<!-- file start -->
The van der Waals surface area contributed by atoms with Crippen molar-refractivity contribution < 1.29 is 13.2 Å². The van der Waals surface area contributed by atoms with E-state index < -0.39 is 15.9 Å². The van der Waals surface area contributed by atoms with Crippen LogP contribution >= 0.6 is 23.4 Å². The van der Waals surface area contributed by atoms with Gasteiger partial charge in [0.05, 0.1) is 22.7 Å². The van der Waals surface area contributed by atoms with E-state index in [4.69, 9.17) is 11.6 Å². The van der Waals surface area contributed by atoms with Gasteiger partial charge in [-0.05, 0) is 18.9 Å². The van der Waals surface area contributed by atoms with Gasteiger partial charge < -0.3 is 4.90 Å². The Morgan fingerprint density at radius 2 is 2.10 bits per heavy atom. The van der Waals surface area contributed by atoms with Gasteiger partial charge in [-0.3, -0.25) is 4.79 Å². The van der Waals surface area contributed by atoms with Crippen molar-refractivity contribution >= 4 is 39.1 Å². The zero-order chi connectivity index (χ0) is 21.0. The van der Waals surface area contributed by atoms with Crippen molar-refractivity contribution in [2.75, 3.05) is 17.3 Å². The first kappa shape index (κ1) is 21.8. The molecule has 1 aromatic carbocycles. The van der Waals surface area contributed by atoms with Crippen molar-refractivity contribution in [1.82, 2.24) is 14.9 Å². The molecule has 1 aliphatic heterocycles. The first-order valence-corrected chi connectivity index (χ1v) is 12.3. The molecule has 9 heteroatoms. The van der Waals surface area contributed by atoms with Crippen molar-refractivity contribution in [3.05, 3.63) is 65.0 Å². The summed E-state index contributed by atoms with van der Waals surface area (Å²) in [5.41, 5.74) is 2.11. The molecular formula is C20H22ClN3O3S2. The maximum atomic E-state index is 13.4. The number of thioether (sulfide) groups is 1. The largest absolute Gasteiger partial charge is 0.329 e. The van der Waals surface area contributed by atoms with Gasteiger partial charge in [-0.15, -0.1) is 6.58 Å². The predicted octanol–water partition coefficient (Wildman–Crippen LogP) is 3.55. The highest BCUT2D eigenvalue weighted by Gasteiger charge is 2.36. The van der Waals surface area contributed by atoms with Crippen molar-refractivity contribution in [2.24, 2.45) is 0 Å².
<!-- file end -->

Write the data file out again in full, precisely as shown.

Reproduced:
The van der Waals surface area contributed by atoms with Crippen molar-refractivity contribution < 1.29 is 13.2 Å². The van der Waals surface area contributed by atoms with E-state index < -0.39 is 15.9 Å². The van der Waals surface area contributed by atoms with Crippen LogP contribution >= 0.6 is 23.4 Å². The van der Waals surface area contributed by atoms with Gasteiger partial charge in [0.05, 0.1) is 22.7 Å². The van der Waals surface area contributed by atoms with E-state index in [4.69, 9.17) is 11.6 Å². The van der Waals surface area contributed by atoms with Gasteiger partial charge in [-0.05, 0) is 18.9 Å². The van der Waals surface area contributed by atoms with Gasteiger partial charge < -0.3 is 4.90 Å². The Morgan fingerprint density at radius 2 is 2.10 bits per heavy atom. The van der Waals surface area contributed by atoms with Gasteiger partial charge in [-0.3, -0.25) is 4.79 Å². The van der Waals surface area contributed by atoms with Crippen molar-refractivity contribution >= 4 is 39.1 Å². The zero-order chi connectivity index (χ0) is 21.0. The van der Waals surface area contributed by atoms with Crippen molar-refractivity contribution in [2.75, 3.05) is 17.3 Å². The first kappa shape index (κ1) is 21.8. The molecule has 1 aromatic carbocycles. The van der Waals surface area contributed by atoms with Crippen molar-refractivity contribution in [1.82, 2.24) is 14.9 Å². The molecule has 1 aliphatic heterocycles. The first-order valence-corrected chi connectivity index (χ1v) is 12.3. The molecule has 9 heteroatoms. The van der Waals surface area contributed by atoms with Crippen molar-refractivity contribution in [3.05, 3.63) is 65.0 Å². The summed E-state index contributed by atoms with van der Waals surface area (Å²) in [5.41, 5.74) is 2.11. The molecular formula is C20H22ClN3O3S2. The maximum atomic E-state index is 13.4. The number of thioether (sulfide) groups is 1. The largest absolute Gasteiger partial charge is 0.329 e. The van der Waals surface area contributed by atoms with Gasteiger partial charge in [-0.15, -0.1) is 6.58 Å². The predicted octanol–water partition coefficient (Wildman–Crippen LogP) is 3.55. The highest BCUT2D eigenvalue weighted by Gasteiger charge is 2.36. The van der Waals surface area contributed by atoms with Crippen molar-refractivity contribution in [2.24, 2.45) is 0 Å².